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  • © 2018

Behavioral Pharmacology of Neuropeptides: Oxytocin

  • Gives insight into a new era of social psychopharmacology based on endogenous neuromodulators

  • Discusses early-life treatment of social-cognitive deficiencies

  • Provides cutting-edge information on "precision medicine"

Part of the book series: Current Topics in Behavioral Neurosciences (CTBN, volume 35)

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eBook USD 189.00
Price excludes VAT (USA)
  • ISBN: 978-3-319-63739-6
  • Instant PDF download
  • Readable on all devices
  • Own it forever
  • Exclusive offer for individuals only
  • Tax calculation will be finalised during checkout
Softcover Book USD 249.99
Price excludes VAT (USA)
Hardcover Book USD 249.99
Price excludes VAT (USA)

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Table of contents (26 chapters)

  1. Front Matter

    Pages i-ix
  2. Animal Research Section

    1. Front Matter

      Pages 1-1
    2. Oxytocin Modulation of Neural Circuits

      • Mariela Mitre, Jessica Minder, Egzona X. Morina, Moses V. Chao, Robert C. Froemke
      Pages 31-53
    3. Oxytocin and Olfaction

      • Lars-Lennart Oettl, Wolfgang Kelsch
      Pages 55-75
    4. Oxytocin and Steroid Actions

      • Gustav F. Jirikowski, Scott D. Ochs, Jack D. Caldwell
      Pages 77-95
    5. Oxytocin and Social Relationships: From Attachment to Bond Disruption

      • Oliver J. Bosch, Larry J. Young
      Pages 97-117
    6. Oxytocin and Parental Behaviors

      • Chihiro Yoshihara, Michael Numan, Kumi O. Kuroda
      Pages 119-153
    7. The Role of Oxytocin in Social Buffering: What Do Primate Studies Add?

      • Catherine Crockford, Tobias Deschner, Roman M. Wittig
      Pages 155-173
    8. Oxytocin and Aggression

      • Trynke R. de Jong, Inga D. Neumann
      Pages 175-192
    9. Oxytocin Signaling in Pain: Cellular, Circuit, System, and Behavioral Levels

      • Pierrick Poisbeau, Valery Grinevich, Alexandre Charlet
      Pages 193-211
    10. Oxytocin and Animal Models for Autism Spectrum Disorder

      • Shlomo Wagner, Hala Harony-Nicolas
      Pages 213-237
    11. Oxytocin Signaling in the Early Life of Mammals: Link to Neurodevelopmental Disorders Associated with ASD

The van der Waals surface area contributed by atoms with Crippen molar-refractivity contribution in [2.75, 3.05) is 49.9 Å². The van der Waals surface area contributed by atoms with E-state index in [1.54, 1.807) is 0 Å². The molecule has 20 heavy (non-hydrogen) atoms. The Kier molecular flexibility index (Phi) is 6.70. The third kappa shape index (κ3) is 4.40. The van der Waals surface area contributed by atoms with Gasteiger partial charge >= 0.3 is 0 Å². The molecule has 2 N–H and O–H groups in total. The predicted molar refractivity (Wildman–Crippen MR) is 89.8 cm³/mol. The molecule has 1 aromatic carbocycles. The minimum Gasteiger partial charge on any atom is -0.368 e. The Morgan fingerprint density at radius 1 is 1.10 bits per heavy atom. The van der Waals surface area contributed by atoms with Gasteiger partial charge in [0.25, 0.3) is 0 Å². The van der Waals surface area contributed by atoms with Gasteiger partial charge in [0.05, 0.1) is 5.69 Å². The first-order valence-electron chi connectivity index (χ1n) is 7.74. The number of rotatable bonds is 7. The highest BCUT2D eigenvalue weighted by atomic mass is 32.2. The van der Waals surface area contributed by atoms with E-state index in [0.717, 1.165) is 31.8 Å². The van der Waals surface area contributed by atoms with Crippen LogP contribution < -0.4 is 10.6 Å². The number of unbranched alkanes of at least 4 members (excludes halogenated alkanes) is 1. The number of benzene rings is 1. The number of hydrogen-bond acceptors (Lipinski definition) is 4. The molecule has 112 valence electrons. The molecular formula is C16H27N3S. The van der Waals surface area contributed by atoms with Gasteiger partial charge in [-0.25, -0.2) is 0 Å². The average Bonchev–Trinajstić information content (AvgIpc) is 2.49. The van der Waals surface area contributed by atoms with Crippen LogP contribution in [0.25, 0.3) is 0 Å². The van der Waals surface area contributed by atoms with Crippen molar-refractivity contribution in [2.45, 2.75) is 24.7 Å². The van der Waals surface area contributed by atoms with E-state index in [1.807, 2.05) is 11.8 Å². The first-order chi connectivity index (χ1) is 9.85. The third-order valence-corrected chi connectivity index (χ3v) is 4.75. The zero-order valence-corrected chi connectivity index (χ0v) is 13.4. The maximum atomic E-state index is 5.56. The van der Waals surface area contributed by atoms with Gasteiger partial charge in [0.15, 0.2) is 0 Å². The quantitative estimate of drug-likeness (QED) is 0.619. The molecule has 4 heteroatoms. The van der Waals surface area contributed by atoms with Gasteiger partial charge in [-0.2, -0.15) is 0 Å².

• Françoise Muscatelli, Michel G. Desarménien, Valery Matarazzo, Valery Grinevich
      Pages 239-268
  3. Human Research Section

    1. Front Matter

      Pages 289-289
    2. Oxytocin and Human Evolution

      • C. Sue Carter
      Pages 291-319
    3. Overview of Human Oxytocin Research

      • Keith M. Kendrick, Adam J. Guastella, Benjamin Becker
      Pages 321-348
    4. Oxytocin and Facial Emotion Recognition

      • Mark A. Ellenbogen
      Pages 349-374
    5. Oxytocin and Social Cognition

      • Andreas Ebert, Martin Brüne
      Pages 375-388
    6. Oxytocin and Interpersonal Relationships

      • Alexandra Patin, Dirk Scheele, Rene Hurlemann
      Pages 389-420

About this book

This volume collects cutting-edge expert reviews in the oxytocin field and will be of interest to a broad scientific audience ranging from social neuroscience to clinical psychiatry. The role of the neuropeptide oxytocin in social behaviors is one of the earliest and most significant discoveries in social neuroscience. Influential studies in animal models have delineated many of the neural circuits and genetic components that underlie these behaviors. These discoveries have inspired researchers to investigate the effects of oxytocin on brain and behavior in humans and its potential relevance as a treatment for psychiatric disorders including borderline personality disorder and autism and schizophrenia spectrum disorders. In fact, there is no established social psychopharmacology in Psychiatry, and oxytocin can be seen as the first endogenous agent specifically addressing social-cognitive impairment in psychiatric disorders, with animal research suggesting that it could be especially efficient in the early postnatal period. From a human perspective, it is crucial to understand more precisely who can benefit from potential oxytocin-related treatments, which outcome measures will best represent their effects, how they should be administered, and what brain mechanisms are likely involved in mediating their effects. This type of “precision medicine” approach is in line with the research domain criteria defined by the U.S. National Institute of Mental Health.

Keywords

  • Oxytocin
  • clinical research
  • preclincal research
  • health and disease
  • intranasal administration

Editors and Affiliations

  • Department of Psychiatry, University of Bonn, Bonn, Germany

    Rene Hurlemann

  • Schaller Research Group on Neuropeptides German Cancer Research Center, University of Heidelberg, Heidelberg, Germany

    Valery Grinevich

  • Central Institute of Mental Health, University of Heidelberg, Mannheim, Germany

    Valery Grinevich

Bibliographic Information

Buying options

eBook USD 189.00
Price excludes VAT (USA)
  • ISBN: 978-3-319-63739-6
  • Instant PDF download
  • Readable on all devices
  • Own it forever
  • Exclusive offer for individuals only
  • Tax calculation will be finalised during checkout
Softcover Book USD 249.99
Price excludes VAT (USA)
Hardcover Book USD 249.99
Price excludes VAT (USA)